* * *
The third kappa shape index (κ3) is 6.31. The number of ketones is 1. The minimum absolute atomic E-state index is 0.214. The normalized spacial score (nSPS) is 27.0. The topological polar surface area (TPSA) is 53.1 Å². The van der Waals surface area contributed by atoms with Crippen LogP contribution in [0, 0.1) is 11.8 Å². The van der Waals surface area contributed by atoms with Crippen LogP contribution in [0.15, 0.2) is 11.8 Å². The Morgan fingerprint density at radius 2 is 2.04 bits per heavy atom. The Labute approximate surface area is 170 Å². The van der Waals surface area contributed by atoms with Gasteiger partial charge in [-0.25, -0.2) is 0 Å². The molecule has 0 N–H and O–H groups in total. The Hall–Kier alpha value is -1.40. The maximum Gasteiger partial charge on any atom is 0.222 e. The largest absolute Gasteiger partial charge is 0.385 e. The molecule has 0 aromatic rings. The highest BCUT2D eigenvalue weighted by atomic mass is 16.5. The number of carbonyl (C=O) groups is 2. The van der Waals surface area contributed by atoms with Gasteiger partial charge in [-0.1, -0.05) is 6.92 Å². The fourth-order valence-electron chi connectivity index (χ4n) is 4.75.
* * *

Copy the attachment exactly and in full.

The third kappa shape index (κ3) is 6.31. The number of ketones is 1. The minimum absolute atomic E-state index is 0.214. The normalized spacial score (nSPS) is 27.0. The topological polar surface area (TPSA) is 53.1 Å². The van der Waals surface area contributed by atoms with Crippen LogP contribution in [0, 0.1) is 11.8 Å². The van der Waals surface area contributed by atoms with Crippen LogP contribution in [0.15, 0.2) is 11.8 Å². The Morgan fingerprint density at radius 2 is 2.04 bits per heavy atom. The Labute approximate surface area is 170 Å². The van der Waals surface area contributed by atoms with Gasteiger partial charge in [-0.25, -0.2) is 0 Å². The molecule has 0 N–H and O–H groups in total. The Hall–Kier alpha value is -1.40. The maximum Gasteiger partial charge on any atom is 0.222 e. The largest absolute Gasteiger partial charge is 0.385 e. The molecule has 0 aromatic rings. The highest BCUT2D eigenvalue weighted by atomic mass is 16.5. The number of carbonyl (C=O) groups is 2. The van der Waals surface area contributed by atoms with Gasteiger partial charge in [-0.1, -0.05) is 6.92 Å². The fourth-order valence-electron chi connectivity index (χ4n) is 4.75.